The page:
I guess you could lace them up a bit more for chest/back days since ankle mobility isn’t so important, but on leg days when trying to do squats, deadlifts, lunged, calf raises, even warming up on the stair stepper, the high-top form factor doesn’t lend any benefits.
Overall Skinny Yoked Rating
On a scale to 5 I would give the D-MAKs a solid 4.5. They are solidly constructed, they look dope (the tiny calf magnification effect aside) and definitely get attention in the gym.
The most winning feature is the thin sole that provides excellent floor and machine feedback as well as a very solid launching point for deadlifting.
The only reason they aren’t a full 5/5 is because they make my calves look tiny and I can’t find any use for the high-top section of the shoe besides looking cool.
So there you have it, our first hand account of the D-MAKs. If you’re still on the fence, we’d say go for them.
Still, there are other similar shoe designs out there, like the Stingray from Otomix. How do these two shoes match up against each other?
Ryderwear vs Otomix: The Differences
If you’ve done any digging yourself you may be a little confused, as both Otomix and Ryderwear make very similar looking bodybuilding specific footwear.
They also use very similar names, for example Ryderwear has their “Raptor D-MAKs” and Otomix has their “Otomix Stringrays”, both seemingly named by a mullet-sporting 17 year old somewhere.. we’re not complaining!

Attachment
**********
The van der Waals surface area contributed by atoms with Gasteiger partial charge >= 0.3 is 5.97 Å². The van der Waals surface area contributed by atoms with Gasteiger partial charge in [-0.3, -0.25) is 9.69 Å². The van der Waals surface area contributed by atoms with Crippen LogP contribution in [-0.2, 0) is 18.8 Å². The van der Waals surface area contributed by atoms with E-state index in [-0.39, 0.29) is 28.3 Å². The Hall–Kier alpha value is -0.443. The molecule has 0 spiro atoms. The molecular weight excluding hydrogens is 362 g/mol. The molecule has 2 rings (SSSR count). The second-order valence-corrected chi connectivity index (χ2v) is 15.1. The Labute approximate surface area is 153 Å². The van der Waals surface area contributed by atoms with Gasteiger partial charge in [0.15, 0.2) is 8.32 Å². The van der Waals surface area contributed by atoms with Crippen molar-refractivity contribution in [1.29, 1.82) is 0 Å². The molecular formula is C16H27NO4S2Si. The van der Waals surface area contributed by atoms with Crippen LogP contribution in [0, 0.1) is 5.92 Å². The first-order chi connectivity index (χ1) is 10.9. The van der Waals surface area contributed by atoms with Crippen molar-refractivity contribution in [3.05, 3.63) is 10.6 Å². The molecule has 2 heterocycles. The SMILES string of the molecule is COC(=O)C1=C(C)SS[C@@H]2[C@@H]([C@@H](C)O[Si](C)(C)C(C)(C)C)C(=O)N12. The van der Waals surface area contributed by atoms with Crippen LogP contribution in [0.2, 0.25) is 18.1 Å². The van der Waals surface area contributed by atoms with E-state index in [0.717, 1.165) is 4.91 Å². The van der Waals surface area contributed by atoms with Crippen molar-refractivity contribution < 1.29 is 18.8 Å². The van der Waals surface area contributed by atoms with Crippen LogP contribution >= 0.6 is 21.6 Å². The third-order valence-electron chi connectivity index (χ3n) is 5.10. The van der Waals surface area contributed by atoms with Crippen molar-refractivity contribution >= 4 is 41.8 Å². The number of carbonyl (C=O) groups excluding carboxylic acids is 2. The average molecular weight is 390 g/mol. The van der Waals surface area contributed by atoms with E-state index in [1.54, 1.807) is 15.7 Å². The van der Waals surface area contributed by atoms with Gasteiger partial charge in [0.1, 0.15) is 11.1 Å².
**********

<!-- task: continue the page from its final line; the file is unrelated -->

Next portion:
Who are Otomix?
Well, we know Ryderwear are a scrappy little company out of Australia that sponsor the one and only Kai Greene, but who are Otomix? Sounds Austrian..
Well, actually they’re American! Hurray! They’re based out of Nevada, usually have booths at the Mr. Olympia events AND have been in business since 1988, which gives them a solid amount of street cred.
The overall intended use and design of the Otomix and the Ryderwears are the same: to provide a comfortable, flexible, light-weight shoe that allows for plenty of “feel” while providing ankle support.
The Otomix, specifically the Stingrays, were originally designed for use in MMA and grappling. These fighters wanted something light weight but flexible enough to give them plenty of “feel” through the soles.